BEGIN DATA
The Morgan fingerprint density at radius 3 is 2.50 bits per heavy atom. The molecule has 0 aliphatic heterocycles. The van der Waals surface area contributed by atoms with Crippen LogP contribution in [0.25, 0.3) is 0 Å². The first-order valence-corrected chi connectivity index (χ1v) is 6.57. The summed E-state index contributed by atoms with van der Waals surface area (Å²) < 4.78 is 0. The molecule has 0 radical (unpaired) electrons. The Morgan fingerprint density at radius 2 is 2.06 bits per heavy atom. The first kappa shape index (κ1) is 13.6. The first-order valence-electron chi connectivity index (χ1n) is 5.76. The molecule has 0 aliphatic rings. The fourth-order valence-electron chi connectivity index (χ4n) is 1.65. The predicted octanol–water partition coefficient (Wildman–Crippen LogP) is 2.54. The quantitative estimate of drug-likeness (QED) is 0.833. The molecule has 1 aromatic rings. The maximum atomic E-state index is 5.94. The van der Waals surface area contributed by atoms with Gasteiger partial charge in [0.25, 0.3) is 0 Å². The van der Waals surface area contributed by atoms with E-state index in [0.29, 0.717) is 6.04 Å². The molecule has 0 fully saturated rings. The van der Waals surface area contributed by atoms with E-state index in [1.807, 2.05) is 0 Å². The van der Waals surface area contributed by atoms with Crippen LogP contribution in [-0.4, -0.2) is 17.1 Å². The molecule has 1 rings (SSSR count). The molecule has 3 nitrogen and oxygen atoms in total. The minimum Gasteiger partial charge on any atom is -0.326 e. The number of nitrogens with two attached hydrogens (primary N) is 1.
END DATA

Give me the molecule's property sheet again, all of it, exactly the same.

The Morgan fingerprint density at radius 3 is 2.50 bits per heavy atom. The molecule has 0 aliphatic heterocycles. The van der Waals surface area contributed by atoms with Crippen LogP contribution in [0.25, 0.3) is 0 Å². The first-order valence-corrected chi connectivity index (χ1v) is 6.57. The summed E-state index contributed by atoms with van der Waals surface area (Å²) < 4.78 is 0. The molecule has 0 radical (unpaired) electrons. The Morgan fingerprint density at radius 2 is 2.06 bits per heavy atom. The first kappa shape index (κ1) is 13.6. The first-order valence-electron chi connectivity index (χ1n) is 5.76. The molecule has 0 aliphatic rings. The fourth-order valence-electron chi connectivity index (χ4n) is 1.65. The predicted octanol–water partition coefficient (Wildman–Crippen LogP) is 2.54. The quantitative estimate of drug-likeness (QED) is 0.833. The molecule has 1 aromatic rings. The maximum atomic E-state index is 5.94. The van der Waals surface area contributed by atoms with Gasteiger partial charge in [0.25, 0.3) is 0 Å². The van der Waals surface area contributed by atoms with E-state index in [0.29, 0.717) is 6.04 Å². The molecule has 0 fully saturated rings. The van der Waals surface area contributed by atoms with E-state index in [1.807, 2.05) is 0 Å². The van der Waals surface area contributed by atoms with Crippen LogP contribution in [-0.4, -0.2) is 17.1 Å². The molecule has 1 rings (SSSR count). The molecule has 3 nitrogen and oxygen atoms in total. The minimum Gasteiger partial charge on any atom is -0.326 e. The number of nitrogens with two attached hydrogens (primary N) is 1.